Reflecting on the Teach-In Crosses

BY ISN STAFFSeptember 7, 2012

Written by: Maura Toomb, Director of Campus Ministry, St. Peter’s Preparatory School

On the wall in my office, there are two simple crosses. They are made out of Home Depot paint stirrers that I spray-painted white, and they have the names “Emilia Claros, 35” and “Julia Claros, 30” written across them. Students often come into my office and ask what they are – “Is that some sort of arts and crafts project?” Answering these questions always becomes a great teachable moment for me.

As I tell my students, these crosses are “props” from one of my five trips to the Ignatian Family Teach-In for Justice. Each year, my delegation and I get together to make these crosses – gluing, painting, and labeling. That labeling is always the most meaningful part for me. The names on these crosses represent people who were killed by soldiers trained at Western Hemisphere Institute for Security Cooperation (WHINSEC). They are literal victims of injustice and hate in their countries. Some names that you could write on the crosses are more recognizable than others – Ignacio Ellacuria, S.J., or Segundo Montes, S.J., for example. Other names, like “Emilia Claros” or “Julia Claros” are people that the world never got to know because their lives were cut short. And, yet, when we write their names on these crosses, we are introducing them to the world. When we lift our crosses in prayer at the Ignatian Family Teach-In or place them at the gates of Fort Benning, we are remembering those individuals, and celebrating their lives.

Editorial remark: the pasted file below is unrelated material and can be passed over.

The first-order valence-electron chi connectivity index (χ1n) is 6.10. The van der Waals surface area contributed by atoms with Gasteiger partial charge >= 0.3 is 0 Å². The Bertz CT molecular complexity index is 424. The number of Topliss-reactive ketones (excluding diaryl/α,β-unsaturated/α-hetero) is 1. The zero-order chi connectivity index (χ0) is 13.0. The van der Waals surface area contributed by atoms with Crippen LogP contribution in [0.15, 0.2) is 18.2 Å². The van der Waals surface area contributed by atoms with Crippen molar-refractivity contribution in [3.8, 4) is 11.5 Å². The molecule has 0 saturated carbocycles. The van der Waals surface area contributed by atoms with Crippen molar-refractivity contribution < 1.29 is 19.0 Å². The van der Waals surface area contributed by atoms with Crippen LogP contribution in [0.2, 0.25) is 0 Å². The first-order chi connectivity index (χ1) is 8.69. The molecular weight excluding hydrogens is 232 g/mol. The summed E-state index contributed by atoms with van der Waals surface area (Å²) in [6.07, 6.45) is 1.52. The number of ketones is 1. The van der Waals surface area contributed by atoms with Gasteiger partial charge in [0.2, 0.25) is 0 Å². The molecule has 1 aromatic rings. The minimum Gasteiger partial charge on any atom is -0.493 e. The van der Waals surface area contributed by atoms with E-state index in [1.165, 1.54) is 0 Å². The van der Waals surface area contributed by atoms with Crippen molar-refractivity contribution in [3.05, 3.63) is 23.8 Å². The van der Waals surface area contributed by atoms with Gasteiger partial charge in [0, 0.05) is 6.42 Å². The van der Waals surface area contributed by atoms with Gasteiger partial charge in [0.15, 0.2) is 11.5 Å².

As I tell my students as we paint, glue, and label – remembering these lives is incredibly important. In labeling these crosses we are giving a voice, however small, to those whose voices were silenced too early. And our voice of prayer says that oppression and senseless violence cannot continue.

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